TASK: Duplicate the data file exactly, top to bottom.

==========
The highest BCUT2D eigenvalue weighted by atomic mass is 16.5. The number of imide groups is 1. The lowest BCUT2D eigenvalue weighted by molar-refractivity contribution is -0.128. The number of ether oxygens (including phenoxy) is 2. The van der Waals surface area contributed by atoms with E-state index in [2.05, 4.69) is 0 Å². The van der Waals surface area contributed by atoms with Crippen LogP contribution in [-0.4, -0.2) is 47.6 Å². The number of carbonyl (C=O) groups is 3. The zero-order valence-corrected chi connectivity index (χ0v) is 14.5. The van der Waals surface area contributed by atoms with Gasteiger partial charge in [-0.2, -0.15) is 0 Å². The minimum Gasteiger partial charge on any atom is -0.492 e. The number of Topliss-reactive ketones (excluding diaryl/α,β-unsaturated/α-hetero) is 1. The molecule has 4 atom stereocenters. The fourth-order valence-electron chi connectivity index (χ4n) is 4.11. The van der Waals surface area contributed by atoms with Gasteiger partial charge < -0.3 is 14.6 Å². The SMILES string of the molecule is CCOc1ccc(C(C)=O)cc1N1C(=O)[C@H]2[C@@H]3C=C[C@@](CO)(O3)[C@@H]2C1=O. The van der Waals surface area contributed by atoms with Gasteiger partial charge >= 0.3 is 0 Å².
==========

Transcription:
The highest BCUT2D eigenvalue weighted by atomic mass is 16.5. The number of imide groups is 1. The lowest BCUT2D eigenvalue weighted by molar-refractivity contribution is -0.128. The number of ether oxygens (including phenoxy) is 2. The van der Waals surface area contributed by atoms with E-state index in [2.05, 4.69) is 0 Å². The van der Waals surface area contributed by atoms with Crippen LogP contribution in [-0.4, -0.2) is 47.6 Å². The number of carbonyl (C=O) groups is 3. The zero-order valence-corrected chi connectivity index (χ0v) is 14.5. The van der Waals surface area contributed by atoms with Gasteiger partial charge in [-0.2, -0.15) is 0 Å². The minimum Gasteiger partial charge on any atom is -0.492 e. The number of Topliss-reactive ketones (excluding diaryl/α,β-unsaturated/α-hetero) is 1. The molecule has 4 atom stereocenters. The fourth-order valence-electron chi connectivity index (χ4n) is 4.11. The van der Waals surface area contributed by atoms with Gasteiger partial charge < -0.3 is 14.6 Å². The SMILES string of the molecule is CCOc1ccc(C(C)=O)cc1N1C(=O)[C@H]2[C@@H]3C=C[C@@](CO)(O3)[C@@H]2C1=O. The van der Waals surface area contributed by atoms with Gasteiger partial charge >= 0.3 is 0 Å².